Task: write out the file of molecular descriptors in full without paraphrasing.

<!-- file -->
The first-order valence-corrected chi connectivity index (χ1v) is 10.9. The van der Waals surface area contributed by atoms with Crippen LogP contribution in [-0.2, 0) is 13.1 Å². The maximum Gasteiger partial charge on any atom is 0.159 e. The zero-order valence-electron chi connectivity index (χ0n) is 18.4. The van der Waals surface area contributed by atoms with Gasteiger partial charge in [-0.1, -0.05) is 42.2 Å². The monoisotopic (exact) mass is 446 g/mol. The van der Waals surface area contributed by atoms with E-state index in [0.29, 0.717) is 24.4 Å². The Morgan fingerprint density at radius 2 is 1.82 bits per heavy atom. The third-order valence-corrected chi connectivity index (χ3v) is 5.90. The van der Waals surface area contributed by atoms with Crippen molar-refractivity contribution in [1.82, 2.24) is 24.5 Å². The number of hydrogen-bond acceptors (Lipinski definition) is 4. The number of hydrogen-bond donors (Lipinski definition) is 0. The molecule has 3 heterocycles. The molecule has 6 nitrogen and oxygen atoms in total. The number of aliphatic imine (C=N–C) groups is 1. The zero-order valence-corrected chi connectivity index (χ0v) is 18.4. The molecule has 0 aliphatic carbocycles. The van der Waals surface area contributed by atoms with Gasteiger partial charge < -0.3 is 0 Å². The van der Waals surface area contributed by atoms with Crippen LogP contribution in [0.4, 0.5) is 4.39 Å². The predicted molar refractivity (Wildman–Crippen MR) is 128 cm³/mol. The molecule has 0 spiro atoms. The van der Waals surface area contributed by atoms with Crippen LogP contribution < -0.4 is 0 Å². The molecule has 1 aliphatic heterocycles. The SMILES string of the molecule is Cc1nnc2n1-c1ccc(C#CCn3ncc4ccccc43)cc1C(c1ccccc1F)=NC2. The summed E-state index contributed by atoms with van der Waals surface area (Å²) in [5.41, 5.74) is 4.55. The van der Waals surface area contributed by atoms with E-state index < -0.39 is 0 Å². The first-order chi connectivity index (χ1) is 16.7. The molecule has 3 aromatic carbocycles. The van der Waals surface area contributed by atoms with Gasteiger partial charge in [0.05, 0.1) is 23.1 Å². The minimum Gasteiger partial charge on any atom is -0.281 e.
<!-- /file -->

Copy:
The first-order valence-corrected chi connectivity index (χ1v) is 10.9. The van der Waals surface area contributed by atoms with Crippen LogP contribution in [-0.2, 0) is 13.1 Å². The maximum Gasteiger partial charge on any atom is 0.159 e. The zero-order valence-electron chi connectivity index (χ0n) is 18.4. The van der Waals surface area contributed by atoms with Gasteiger partial charge in [-0.1, -0.05) is 42.2 Å². The monoisotopic (exact) mass is 446 g/mol. The van der Waals surface area contributed by atoms with E-state index in [0.29, 0.717) is 24.4 Å². The Morgan fingerprint density at radius 2 is 1.82 bits per heavy atom. The third-order valence-corrected chi connectivity index (χ3v) is 5.90. The van der Waals surface area contributed by atoms with Crippen molar-refractivity contribution in [1.82, 2.24) is 24.5 Å². The number of hydrogen-bond acceptors (Lipinski definition) is 4. The number of hydrogen-bond donors (Lipinski definition) is 0. The molecule has 3 heterocycles. The molecule has 6 nitrogen and oxygen atoms in total. The number of aliphatic imine (C=N–C) groups is 1. The zero-order valence-corrected chi connectivity index (χ0v) is 18.4. The molecule has 0 aliphatic carbocycles. The van der Waals surface area contributed by atoms with Gasteiger partial charge < -0.3 is 0 Å². The van der Waals surface area contributed by atoms with Crippen LogP contribution in [0.4, 0.5) is 4.39 Å². The predicted molar refractivity (Wildman–Crippen MR) is 128 cm³/mol. The molecule has 0 spiro atoms. The van der Waals surface area contributed by atoms with Crippen LogP contribution < -0.4 is 0 Å². The molecule has 1 aliphatic heterocycles. The SMILES string of the molecule is Cc1nnc2n1-c1ccc(C#CCn3ncc4ccccc43)cc1C(c1ccccc1F)=NC2. The summed E-state index contributed by atoms with van der Waals surface area (Å²) in [5.41, 5.74) is 4.55. The van der Waals surface area contributed by atoms with E-state index < -0.39 is 0 Å². The first-order chi connectivity index (χ1) is 16.7. The molecule has 3 aromatic carbocycles. The van der Waals surface area contributed by atoms with Gasteiger partial charge in [0.05, 0.1) is 23.1 Å². The minimum Gasteiger partial charge on any atom is -0.281 e.